Springs Frequently Asked Questions

What springs are located within our District? 

There are more than 200 springs within the District. There are five first-magnitude spring groups in the District. First-magnitude springs, which are the largest springs by volume of water discharged, release 64.6 million gallons per day or more. The five springs are: Rainbow River, Crystal River/Kings Bay, Homosassa River, Chassahowitzka River and Weeki Wachee River. Together, they discharge more than one billion gallons of water per day. These five first-magnitude springs are in or discharge to an area known as the Springs Coast.

What does the District do to protect springs?

Since each spring system is unique and complex, the District uses a variety of techniques such as regulation, monitoring, research and development, restoration and education to address each system’s challenges.

Do groundwater withdrawals affect spring flows?

Rainfall has the biggest impact on flows in the District’s five first-magnitude springs. Groundwater withdrawals also can affect spring flows, but aquifer levels and groundwater use have remained stable in the Springs Coast region. To ensure that groundwater withdrawals don’t cause significant harm, the District establishes minimum flows (MFLs) and follows water use permitting rules to protect our first-magnitude springs from too much groundwater use.

What is an MFL?

MFLs are defined by Florida law as the limit at which further withdrawals would be significantly harmful to the water resources or ecology of the area.

How is an MFL determined?

District scientists use the best available information for developing a proposed MFL. This information can include historical water levels and flow rates, fish, wildlife and vegetation data, water quality data and advanced computer models. Proposed MFLs for springs and the data and methods used for their development are evaluated by an independent scientific peer review panel before the MFLs are adopted as District rules.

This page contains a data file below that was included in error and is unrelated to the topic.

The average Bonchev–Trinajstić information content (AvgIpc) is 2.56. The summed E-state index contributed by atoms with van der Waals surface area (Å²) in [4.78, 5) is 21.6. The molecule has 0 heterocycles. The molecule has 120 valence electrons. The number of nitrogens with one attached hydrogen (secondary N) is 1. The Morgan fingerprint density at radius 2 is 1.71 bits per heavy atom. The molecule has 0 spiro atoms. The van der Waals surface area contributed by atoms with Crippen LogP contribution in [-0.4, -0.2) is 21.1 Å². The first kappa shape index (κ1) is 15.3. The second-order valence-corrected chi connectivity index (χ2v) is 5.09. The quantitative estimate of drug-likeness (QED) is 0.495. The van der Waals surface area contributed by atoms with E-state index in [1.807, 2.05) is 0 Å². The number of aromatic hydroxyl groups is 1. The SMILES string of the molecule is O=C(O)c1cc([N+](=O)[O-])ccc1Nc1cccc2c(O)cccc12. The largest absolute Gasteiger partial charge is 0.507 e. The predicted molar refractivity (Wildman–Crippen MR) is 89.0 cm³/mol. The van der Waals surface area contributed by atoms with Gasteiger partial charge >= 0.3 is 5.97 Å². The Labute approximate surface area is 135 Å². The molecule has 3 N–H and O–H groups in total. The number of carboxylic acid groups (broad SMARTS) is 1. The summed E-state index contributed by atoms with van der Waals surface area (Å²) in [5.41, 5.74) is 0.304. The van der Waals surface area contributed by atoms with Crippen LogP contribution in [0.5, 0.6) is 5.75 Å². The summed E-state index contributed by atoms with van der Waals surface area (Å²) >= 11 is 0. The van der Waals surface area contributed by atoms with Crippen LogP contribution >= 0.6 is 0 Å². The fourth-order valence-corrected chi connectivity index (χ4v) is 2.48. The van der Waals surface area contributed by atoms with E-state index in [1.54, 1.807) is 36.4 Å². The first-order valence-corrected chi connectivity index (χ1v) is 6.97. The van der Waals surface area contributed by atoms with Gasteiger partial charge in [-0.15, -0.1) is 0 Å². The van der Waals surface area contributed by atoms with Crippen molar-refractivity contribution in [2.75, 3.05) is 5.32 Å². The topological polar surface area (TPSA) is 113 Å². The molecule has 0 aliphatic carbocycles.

Does the District sell spring water to bottling companies?

The District issues water use permits to applicants wanting to bottle water when they meet the required conditions. The District follows rules established in Florida Statutes and the Florida Administrative Code when reviewing and issuing all permits for water use. Among other criteria, the water use permit application review includes an analysis to prevent environmental harm and ensure established MFLs are not exceeded. It also confirms water uses are reasonable and beneficial for the proposed use as outlined in Florida law.

Do bottling companies receive additional consideration when the District issues water use permits?

Based on Florida law, water use by the public, commercial entities and agriculture are all treated the same if the applicants meet the required conditions for a water use permit. For example, Florida law treats a permit for a bottled water company the same as a permit for a beer brewing company or for a farmer watering his tomato crops.

What portion of water use permits goes to bottled water?

Within our District, bottled water accounts for less than 1 percent of the total water use permitted in the District. For comparison, 17 percent of total water use permitted in the District is for residential lawn irrigation.

What affects the water quality of a spring?

Many factors impact water quality including nutrients. Nutrients, such as nitrogen and phosphorus, are essential for life, but in excess, can be harmful to aquatic plants and wildlife. Excess nutrients are attributed to several factors, including septic tanks, stormwater runoff and residential fertilizer. For example, septic tanks contribute up to 40 percent of the current nitrogen pollution in the District's five first-magnitude springs.

Can recreation have an impact on springs?

An ecological study found direct links between recreational activities and environmental impacts. For example, visitors who leave their kayaks, canoes and boats may trample vegetation and erode riverbanks and sand point bars. Also, those who climb or jump/swing from trees can damage the trees.

What can I do to protect the springs?

There are numerous ways residents and visitors can help protect the springs such as conservation, nutrient reduction and responsible recreation. Visit the Protecting Florida’s Springs page for more tips. 

Who assists in the decisions regarding springs?  »